The UTS Master of Animation and Visualization was developed in partnership with Animal Logic, and it is offered through the UTS Animal Logic Academy. Program highlights include mentoring by industry professionals, learning modeled on real-world production work structures in a custom-built digital studio, and collaborative work practices. Course highlights for the program include The Challenge Studio, The Collaboration Studio, and the Connected Studio.
Career options for graduates of the Animation Programs at UTS include Animator, Animation Scriptwriter, Augmented and Virtual Reality (AR/VR), Character Designer, Compositor, Concept Artist, Director, Editor, Effects (FX) Animator, Matchmover/3D Tracker, Modeler, Previsualization Artist (Previs) Producer, Rigger, Scriptwriter, Storyboard Artist, Rigger, Roto Designer, Stop Frame Model Animator (Claymation), and VFX Artist.
5. University of Melbourne, Melbourne, Australia
University of Melbourne was established in 1853. When it opened, the school had four professors and just 16 students. Today, University of Melbourne has more than 8,000 academic and professional staff serving a student body of more than 48,000, including more than 13,000 international students from over 130 countries around the world. The school offers hundreds of programs across eight campuses and in dozens of faculties, departments, and schools.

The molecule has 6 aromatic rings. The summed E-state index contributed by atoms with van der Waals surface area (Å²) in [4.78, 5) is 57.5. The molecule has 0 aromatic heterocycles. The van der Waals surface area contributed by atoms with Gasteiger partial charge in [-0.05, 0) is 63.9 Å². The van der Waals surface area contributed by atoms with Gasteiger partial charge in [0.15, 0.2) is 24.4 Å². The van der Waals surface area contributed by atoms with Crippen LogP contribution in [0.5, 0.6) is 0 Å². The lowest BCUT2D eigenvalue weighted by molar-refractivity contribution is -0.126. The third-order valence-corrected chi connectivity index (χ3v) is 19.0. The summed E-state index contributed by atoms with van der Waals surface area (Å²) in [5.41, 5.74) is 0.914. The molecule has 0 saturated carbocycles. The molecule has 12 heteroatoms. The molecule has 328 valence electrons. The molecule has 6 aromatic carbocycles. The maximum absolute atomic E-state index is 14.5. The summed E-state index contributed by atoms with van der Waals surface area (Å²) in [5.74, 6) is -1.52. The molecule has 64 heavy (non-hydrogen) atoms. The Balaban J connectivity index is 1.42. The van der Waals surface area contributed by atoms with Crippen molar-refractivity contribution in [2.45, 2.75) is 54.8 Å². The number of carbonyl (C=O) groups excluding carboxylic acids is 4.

University of Melbourne’s Faculty of Fine Arts and Music houses the Victorian College of the Arts (VCA), which offers a BFA in Animation. The program “provides an immersive and experiential education, focusing on the origination and development of animated projects for a wide range of screen contexts and audiences,” says the school. Students will study and create in a studio-based environment that allows them to collaborate with students within the Film and Television programs and programs across Design, Music, Performing Arts, Production, and Visual Art.
Course highlights for the program include Animation Lab, Animation Studio, Collaborative Production, and Writing Animation. During every year of the BFA Program, students will produce an animated short film, written, directed, animated, sound designed and edited entirely by the student.
Graduates have established careers as Animation Artists for the Art and Entertainment Industries including Community Arts, Film, Games, Information and Advertising, New Developments in Media and Exhibition, Motion Graphics, Screenwriting, Storyboard Art, and Television.
6. Swinburne University of Technology, Melbourne, Australia
Established in 1908 as Eastern Suburbs Technical College Swinburne University of Technology (Swinburne) serves more than 42,000 degree-seeking students and nearly 16,400 vocational students enrolled in hundreds of Arts, Business, Design, Engineering, Health, Law, Science, and Technology programs across campuses in the Melbourne suburbs of Croydon, Hawthorn (main campus), and Wantirna as well as Sarawak, Malaysia. All campuses feature state-of-the-art facilities and unique learning environments.